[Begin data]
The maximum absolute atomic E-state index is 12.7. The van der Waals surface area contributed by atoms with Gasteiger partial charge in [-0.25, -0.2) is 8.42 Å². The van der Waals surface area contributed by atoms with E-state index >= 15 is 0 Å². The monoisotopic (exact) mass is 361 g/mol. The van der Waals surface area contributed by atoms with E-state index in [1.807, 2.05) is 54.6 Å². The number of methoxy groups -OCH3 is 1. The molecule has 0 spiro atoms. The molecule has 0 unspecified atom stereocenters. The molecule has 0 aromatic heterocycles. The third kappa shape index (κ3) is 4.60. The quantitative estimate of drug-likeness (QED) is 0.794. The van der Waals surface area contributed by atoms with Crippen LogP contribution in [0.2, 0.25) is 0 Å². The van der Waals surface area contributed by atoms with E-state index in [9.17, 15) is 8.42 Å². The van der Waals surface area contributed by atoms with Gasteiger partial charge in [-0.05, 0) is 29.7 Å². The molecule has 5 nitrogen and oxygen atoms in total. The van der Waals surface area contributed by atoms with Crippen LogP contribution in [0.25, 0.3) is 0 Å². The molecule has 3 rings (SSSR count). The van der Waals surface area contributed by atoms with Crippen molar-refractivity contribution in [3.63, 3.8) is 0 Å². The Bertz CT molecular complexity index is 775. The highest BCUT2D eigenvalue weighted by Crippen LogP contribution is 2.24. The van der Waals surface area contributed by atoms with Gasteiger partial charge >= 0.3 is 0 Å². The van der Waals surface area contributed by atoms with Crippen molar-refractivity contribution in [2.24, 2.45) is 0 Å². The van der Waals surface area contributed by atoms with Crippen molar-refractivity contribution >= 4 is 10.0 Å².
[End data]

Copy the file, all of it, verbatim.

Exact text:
The maximum absolute atomic E-state index is 12.7. The van der Waals surface area contributed by atoms with Gasteiger partial charge in [-0.25, -0.2) is 8.42 Å². The van der Waals surface area contributed by atoms with E-state index >= 15 is 0 Å². The monoisotopic (exact) mass is 361 g/mol. The van der Waals surface area contributed by atoms with E-state index in [1.807, 2.05) is 54.6 Å². The number of methoxy groups -OCH3 is 1. The molecule has 0 spiro atoms. The molecule has 0 unspecified atom stereocenters. The molecule has 0 aromatic heterocycles. The third kappa shape index (κ3) is 4.60. The quantitative estimate of drug-likeness (QED) is 0.794. The van der Waals surface area contributed by atoms with Crippen LogP contribution in [0.2, 0.25) is 0 Å². The van der Waals surface area contributed by atoms with E-state index in [9.17, 15) is 8.42 Å². The van der Waals surface area contributed by atoms with Gasteiger partial charge in [-0.05, 0) is 29.7 Å². The molecule has 5 nitrogen and oxygen atoms in total. The van der Waals surface area contributed by atoms with Crippen LogP contribution in [0.25, 0.3) is 0 Å². The molecule has 3 rings (SSSR count). The van der Waals surface area contributed by atoms with Crippen molar-refractivity contribution in [3.63, 3.8) is 0 Å². The Bertz CT molecular complexity index is 775. The highest BCUT2D eigenvalue weighted by Crippen LogP contribution is 2.24. The van der Waals surface area contributed by atoms with Gasteiger partial charge >= 0.3 is 0 Å². The van der Waals surface area contributed by atoms with Crippen molar-refractivity contribution in [2.24, 2.45) is 0 Å². The van der Waals surface area contributed by atoms with Crippen molar-refractivity contribution >= 4 is 10.0 Å².